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Cloud over free speech in Sunshine State: College bans literature distribution

ADF attorneys sue Palm Beach State College over unconstitutional policies, which even require permit for off-campus events on evenings, weekends

PALM BEACH, Fla. — Attorneys with the Alliance Defense Fund filed suit Thursday on behalf of Young Americans for Freedom against Palm Beach State College officials for enforcing an all-out ban on literature distribution and requiring students to get permission before holding off-campus events on weekends and evenings. These restrictions made it extremely difficult for YAF to administer its “Get out the Vote” campaign that was scheduled for the weekend and days preceding this week’s midterm elections. ADF attorneys argue that these policies are unconstitutional.

“Public colleges and universities should function as our nation’s marketplaces of ideas, not as prisons of censorship,” said American Liberties Institute President and General Counsel Frederick H. Nelson of - Orlando, Florida, one of more than 1,800 attorneys in the ADF alliance. “When college officials shut down their campuses to free speech and put burdensome restrictions on this First Amendment-protected liberty, even off-campuses, they are assuming an authority that they simply don’t have.”

Three Florida residents, who are also members of the conservative organization Young Americans for Freedom, were prohibited from handing out information at the “free speech zones” of a number of PBSC campuses, with college officials citing their speech policies as authority by which to deny their free speech rights. College policy demands that speakers get permission to hand out materials 24 hours prior to distribution. But in practice, the situation is even worse. PBSC officials informed the YAF leader that they actually institute a total ban on literature distribution, making it difficult for YAF members to share their ideas through making free materials available to students who voluntarily accept them--and by speaking to those who are willing to converse with them. Earlier this fall, college officials stopped YAF from distributing Heritage Foundation reports on the federal “stimulus” bill. ADF attorneys argue that such a policy is a blatant violation of the First Amendment to the U.S. Constitution.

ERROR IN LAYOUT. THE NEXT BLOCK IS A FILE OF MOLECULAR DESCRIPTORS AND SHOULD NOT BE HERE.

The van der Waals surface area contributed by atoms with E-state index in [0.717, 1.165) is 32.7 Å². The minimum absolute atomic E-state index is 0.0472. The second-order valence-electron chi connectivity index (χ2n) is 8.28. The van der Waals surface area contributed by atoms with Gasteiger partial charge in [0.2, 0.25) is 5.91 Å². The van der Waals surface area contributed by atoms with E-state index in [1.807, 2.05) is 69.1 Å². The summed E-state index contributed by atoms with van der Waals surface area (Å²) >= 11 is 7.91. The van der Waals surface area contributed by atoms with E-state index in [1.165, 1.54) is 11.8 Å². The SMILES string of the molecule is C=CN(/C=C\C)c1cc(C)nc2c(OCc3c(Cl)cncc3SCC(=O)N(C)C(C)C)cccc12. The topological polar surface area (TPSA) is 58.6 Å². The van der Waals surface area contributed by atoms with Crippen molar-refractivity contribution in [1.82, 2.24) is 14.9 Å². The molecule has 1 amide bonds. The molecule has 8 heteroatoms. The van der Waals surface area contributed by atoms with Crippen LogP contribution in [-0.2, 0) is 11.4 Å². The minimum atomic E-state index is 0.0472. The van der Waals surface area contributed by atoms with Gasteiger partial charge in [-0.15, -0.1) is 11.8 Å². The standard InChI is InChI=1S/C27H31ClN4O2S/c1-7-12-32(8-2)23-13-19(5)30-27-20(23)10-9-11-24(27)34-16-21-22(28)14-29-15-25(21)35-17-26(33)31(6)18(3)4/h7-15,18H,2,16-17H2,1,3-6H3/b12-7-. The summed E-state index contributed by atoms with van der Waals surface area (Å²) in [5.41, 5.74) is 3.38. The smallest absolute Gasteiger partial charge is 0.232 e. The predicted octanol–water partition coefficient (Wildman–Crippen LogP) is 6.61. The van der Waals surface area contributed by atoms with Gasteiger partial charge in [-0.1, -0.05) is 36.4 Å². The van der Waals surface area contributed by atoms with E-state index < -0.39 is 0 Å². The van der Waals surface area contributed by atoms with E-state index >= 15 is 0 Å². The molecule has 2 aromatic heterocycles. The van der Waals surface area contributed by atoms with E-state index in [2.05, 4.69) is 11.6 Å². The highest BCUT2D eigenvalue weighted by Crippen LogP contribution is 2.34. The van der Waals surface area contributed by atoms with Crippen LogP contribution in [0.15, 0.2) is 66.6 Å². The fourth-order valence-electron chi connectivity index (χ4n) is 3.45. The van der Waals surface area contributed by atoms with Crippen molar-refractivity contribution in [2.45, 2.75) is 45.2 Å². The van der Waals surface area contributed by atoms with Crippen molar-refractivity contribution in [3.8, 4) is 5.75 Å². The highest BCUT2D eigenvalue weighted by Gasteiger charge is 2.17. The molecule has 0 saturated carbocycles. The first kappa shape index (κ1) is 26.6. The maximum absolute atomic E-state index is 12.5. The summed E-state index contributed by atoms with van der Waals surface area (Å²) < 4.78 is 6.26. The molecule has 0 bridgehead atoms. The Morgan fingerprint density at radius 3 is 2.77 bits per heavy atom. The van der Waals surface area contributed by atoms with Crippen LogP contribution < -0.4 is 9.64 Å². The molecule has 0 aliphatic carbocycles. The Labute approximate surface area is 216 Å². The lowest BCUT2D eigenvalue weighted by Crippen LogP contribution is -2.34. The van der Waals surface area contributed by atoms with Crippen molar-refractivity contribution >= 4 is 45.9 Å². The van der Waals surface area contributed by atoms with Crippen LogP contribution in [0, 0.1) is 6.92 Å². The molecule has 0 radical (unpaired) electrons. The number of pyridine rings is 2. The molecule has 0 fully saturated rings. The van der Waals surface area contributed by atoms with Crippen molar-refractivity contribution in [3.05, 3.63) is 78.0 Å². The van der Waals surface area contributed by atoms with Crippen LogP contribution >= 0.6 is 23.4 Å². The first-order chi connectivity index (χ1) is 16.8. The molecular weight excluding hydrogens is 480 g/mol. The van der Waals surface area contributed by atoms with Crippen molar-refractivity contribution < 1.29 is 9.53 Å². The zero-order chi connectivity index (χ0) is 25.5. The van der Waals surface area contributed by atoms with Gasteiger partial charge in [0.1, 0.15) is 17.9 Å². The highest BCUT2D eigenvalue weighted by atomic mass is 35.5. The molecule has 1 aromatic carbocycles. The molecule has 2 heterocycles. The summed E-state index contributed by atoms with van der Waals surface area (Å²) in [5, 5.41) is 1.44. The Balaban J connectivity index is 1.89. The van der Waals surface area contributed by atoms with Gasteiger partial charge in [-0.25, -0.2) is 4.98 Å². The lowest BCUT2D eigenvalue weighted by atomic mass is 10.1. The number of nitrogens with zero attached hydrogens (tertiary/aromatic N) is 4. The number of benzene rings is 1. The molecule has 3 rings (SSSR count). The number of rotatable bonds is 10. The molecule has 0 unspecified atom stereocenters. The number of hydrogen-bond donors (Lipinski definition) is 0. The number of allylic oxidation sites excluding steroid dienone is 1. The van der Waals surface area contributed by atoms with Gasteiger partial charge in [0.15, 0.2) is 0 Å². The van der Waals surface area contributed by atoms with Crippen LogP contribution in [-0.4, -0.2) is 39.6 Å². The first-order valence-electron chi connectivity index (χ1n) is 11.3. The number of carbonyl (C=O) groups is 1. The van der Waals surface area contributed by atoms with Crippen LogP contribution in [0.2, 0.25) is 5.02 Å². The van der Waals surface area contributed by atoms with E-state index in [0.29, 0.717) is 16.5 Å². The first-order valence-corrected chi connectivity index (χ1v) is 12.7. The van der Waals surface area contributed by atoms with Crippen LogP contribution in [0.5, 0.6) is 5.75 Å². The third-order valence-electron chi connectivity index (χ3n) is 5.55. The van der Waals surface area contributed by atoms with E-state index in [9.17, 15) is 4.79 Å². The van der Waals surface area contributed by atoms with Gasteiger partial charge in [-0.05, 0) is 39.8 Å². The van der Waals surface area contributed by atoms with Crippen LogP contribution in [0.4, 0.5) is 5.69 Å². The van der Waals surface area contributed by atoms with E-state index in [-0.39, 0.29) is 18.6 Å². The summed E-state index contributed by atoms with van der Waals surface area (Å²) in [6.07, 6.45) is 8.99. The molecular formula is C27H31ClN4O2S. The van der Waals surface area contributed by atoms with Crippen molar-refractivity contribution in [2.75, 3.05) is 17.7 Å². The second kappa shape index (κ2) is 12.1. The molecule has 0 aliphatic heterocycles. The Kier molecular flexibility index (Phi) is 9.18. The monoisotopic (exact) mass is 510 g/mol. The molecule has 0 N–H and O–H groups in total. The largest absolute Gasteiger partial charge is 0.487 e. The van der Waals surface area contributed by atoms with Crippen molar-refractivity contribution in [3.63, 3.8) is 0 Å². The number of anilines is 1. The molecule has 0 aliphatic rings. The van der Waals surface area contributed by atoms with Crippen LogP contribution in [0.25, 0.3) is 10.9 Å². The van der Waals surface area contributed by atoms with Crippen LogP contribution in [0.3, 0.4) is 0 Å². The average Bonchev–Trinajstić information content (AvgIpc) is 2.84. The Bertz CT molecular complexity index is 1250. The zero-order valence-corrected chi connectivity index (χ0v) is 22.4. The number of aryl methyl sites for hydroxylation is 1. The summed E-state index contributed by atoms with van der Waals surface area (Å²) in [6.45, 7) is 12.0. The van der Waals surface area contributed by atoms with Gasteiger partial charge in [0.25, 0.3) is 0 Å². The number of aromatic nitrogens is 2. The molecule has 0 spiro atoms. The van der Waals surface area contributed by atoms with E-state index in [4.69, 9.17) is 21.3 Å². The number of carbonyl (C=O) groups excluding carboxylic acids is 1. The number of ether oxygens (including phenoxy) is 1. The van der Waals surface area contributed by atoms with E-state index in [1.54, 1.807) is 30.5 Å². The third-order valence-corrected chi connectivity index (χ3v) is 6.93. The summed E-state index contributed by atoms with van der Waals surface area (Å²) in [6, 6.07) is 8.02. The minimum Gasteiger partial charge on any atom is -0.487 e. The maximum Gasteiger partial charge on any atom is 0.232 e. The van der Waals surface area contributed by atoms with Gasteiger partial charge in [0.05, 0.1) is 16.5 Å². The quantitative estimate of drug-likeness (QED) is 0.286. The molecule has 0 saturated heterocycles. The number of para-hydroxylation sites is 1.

PBSC officials further deny constitutional rights by requiring advance permission for even off-campus events held on weekends or past 9 p.m. on weekdays. Permission from the student services dean for such activities must be requested two weeks prior to the event, which must end by midnight, and at least two adult college staff members must be present. Several other stringent restrictions apply as well.

“Constitutional rights don’t simply end when you step on or around a public university or college campus,” said ADF Legal Counsel Casey Mattox. “College officials may want you to think so, but their policies don’t trump the U.S. Constitution, and we will continue to challenge such university policies, which are rampant throughout our nation.”

The lawsuit Young Americans for Freedom v. Bryant was filed with the U.S. District Court for the Southern District of Florida.

ADF is a legal alliance of Christian attorneys and like-minded organizations defending the right of people to freely live out their faith. Launched in 1994, ADF employs a unique combination of strategy, training, funding, and litigation to protect and preserve religious liberty, the sanctity of life, marriage, and the family.